Children with ADHD often live in chaotic households

March 9, 2017
Children with ADHD find it more difficult to focus and to complete their schoolwork. Credit: public domain image

Researchers often observe inadequate parenting, a negative emotional climate and household chaos in families of children with ADHD. A research group at Goethe University Frankfurt and the universities of Bremen, Heidelberg, Tübingen and Kiel has now explored how these factors interrelate. The result is astounding.

"We assumed that the parents of children with ADHD found it difficult to maintain a structured family life and daily routines due to their children's symptoms. In turn, household chaos has an adverse effect on emotional climate and parents' behaviour," explains Dr. Andrea Wirth, research associate at the Department of Educational Psychology of Goethe University Frankfurt.

The data of 84 children aged between 7 and 13 years was included in the study, of which 31 children were assigned to the ADHD group and 53 to the control group. Parental behaviour was assessed using a standardized questionnaire, which asked to what extent the parents looked after their children, praised or criticized them, how consistent they were in their parenting and whether they resorted to physical punishment. In order to document the emotional climate in the family, the psychologists asked one of the parents to talk about his or her child for five minutes and describe the child's personality as well as his or her relationship to it. Household chaos was also recorded using a standardized test.

As expected, parenting by the parents of children with ADHD was less adequate, they criticized their children more often und reported more than the parents of the children in the control group. However and to the psychologists' surprise, the parents of children with ADHD rated their relationship to their children more positively than the parents of children without ADHD. The researchers presume that a possible reason, amongst others, might be that some of the families involved were already undergoing therapy, since improvements in the parent-child relationship have already been proven both for interventions with medication as well as those based on behavioural therapy.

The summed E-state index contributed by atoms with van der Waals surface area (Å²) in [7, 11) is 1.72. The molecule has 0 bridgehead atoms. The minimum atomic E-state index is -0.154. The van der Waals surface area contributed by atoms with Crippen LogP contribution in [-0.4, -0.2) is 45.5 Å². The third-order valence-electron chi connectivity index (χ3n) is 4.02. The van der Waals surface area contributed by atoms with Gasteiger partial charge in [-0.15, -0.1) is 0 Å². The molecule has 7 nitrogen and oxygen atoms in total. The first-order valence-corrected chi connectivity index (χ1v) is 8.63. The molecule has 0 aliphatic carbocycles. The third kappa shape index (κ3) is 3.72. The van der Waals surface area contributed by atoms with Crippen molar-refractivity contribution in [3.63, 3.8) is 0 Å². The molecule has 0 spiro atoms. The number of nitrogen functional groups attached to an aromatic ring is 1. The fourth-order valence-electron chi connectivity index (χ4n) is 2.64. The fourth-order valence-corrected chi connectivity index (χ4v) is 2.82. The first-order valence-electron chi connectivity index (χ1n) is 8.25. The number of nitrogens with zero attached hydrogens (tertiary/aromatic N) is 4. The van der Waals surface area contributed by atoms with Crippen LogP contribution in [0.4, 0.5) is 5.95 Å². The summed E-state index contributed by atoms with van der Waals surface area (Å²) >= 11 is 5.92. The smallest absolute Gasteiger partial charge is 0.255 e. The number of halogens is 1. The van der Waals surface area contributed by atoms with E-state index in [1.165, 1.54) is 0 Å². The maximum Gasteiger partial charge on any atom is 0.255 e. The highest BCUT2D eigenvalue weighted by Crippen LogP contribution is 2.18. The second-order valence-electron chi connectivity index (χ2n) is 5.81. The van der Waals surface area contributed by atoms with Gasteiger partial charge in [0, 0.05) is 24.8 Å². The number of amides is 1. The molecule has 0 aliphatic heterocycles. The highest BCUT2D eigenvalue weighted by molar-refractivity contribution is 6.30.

The exact relationship between the three constructs was examined with the help of statistical analyses (mediation analyses). "Household chaos seems to be some kind of mechanism through which the symptoms of children with ADHD have a negative impact on their parents' behaviour towards them," says Andrea Wirth. However, a chaotic environment does not appear to affect the emotional climate in the family. This contradicts earlier studies which had found a link between inadequate parenting and emotional climate. "A highly chaotic and unstructured household, to which the children's ADHD symptoms are a contributing factor, makes it difficult for their parents to be authoritative in their upbringing. At the same time, it can be assumed that the parents - despite the prevailing chaos - are fond of their children, speak positively about them and enjoy spending time with them."

The research group at the LOEWE centre IDeA, of which Andrea Wirth is a member, is drawing up recommendations for future research aimed at designing parent training which can help parents to plan family life better, establish fixed routines and rituals, and organize daily life more efficiently. These may include, for example, turning off the radio and the television when the child is doing its homework, leaving the room to make phone calls, only receiving guests at certain times and letting the child do its homework alone in a quiet room.

More information: Andrea Wirth et al. Examining the Relationship Between Children's ADHD Symptomatology and Inadequate Parenting, Journal of Attention Disorders (2017). DOI: 10.1177/1087054717692881

Provided by: Goethe University Frankfurt am Main

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